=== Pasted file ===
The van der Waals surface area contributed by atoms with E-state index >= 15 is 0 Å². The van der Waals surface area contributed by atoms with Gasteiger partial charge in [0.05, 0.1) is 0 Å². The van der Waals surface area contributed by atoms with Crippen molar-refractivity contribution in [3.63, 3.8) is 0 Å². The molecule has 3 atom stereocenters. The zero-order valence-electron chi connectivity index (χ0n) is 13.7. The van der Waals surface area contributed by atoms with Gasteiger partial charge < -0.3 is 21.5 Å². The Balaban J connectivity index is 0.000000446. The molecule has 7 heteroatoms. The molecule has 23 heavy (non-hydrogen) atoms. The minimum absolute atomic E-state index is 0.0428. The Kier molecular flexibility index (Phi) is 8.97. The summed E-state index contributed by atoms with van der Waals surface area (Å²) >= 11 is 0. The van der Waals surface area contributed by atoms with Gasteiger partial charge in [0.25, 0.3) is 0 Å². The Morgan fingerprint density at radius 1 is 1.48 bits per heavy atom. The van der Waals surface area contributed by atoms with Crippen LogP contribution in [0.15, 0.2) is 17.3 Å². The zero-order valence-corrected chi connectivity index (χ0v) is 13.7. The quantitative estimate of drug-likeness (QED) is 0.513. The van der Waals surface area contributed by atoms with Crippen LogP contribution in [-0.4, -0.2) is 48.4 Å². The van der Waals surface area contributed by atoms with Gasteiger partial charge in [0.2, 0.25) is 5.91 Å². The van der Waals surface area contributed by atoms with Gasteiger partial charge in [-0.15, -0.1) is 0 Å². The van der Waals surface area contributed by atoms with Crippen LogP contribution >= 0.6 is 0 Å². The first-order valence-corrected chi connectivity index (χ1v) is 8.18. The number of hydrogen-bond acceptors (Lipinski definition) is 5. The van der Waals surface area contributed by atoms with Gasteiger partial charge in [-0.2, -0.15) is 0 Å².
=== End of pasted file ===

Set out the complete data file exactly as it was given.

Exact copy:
The van der Waals surface area contributed by atoms with E-state index >= 15 is 0 Å². The van der Waals surface area contributed by atoms with Gasteiger partial charge in [0.05, 0.1) is 0 Å². The van der Waals surface area contributed by atoms with Crippen molar-refractivity contribution in [3.63, 3.8) is 0 Å². The molecule has 3 atom stereocenters. The zero-order valence-electron chi connectivity index (χ0n) is 13.7. The van der Waals surface area contributed by atoms with Gasteiger partial charge < -0.3 is 21.5 Å². The Balaban J connectivity index is 0.000000446. The molecule has 7 heteroatoms. The molecule has 23 heavy (non-hydrogen) atoms. The minimum absolute atomic E-state index is 0.0428. The Kier molecular flexibility index (Phi) is 8.97. The summed E-state index contributed by atoms with van der Waals surface area (Å²) >= 11 is 0. The van der Waals surface area contributed by atoms with Gasteiger partial charge in [0.25, 0.3) is 0 Å². The Morgan fingerprint density at radius 1 is 1.48 bits per heavy atom. The van der Waals surface area contributed by atoms with Crippen LogP contribution in [0.15, 0.2) is 17.3 Å². The zero-order valence-corrected chi connectivity index (χ0v) is 13.7. The quantitative estimate of drug-likeness (QED) is 0.513. The van der Waals surface area contributed by atoms with Crippen LogP contribution in [-0.4, -0.2) is 48.4 Å². The van der Waals surface area contributed by atoms with Gasteiger partial charge in [0.2, 0.25) is 5.91 Å². The van der Waals surface area contributed by atoms with Gasteiger partial charge in [-0.15, -0.1) is 0 Å². The van der Waals surface area contributed by atoms with Crippen LogP contribution >= 0.6 is 0 Å². The first-order valence-corrected chi connectivity index (χ1v) is 8.18. The number of hydrogen-bond acceptors (Lipinski definition) is 5. The van der Waals surface area contributed by atoms with Gasteiger partial charge in [-0.2, -0.15) is 0 Å².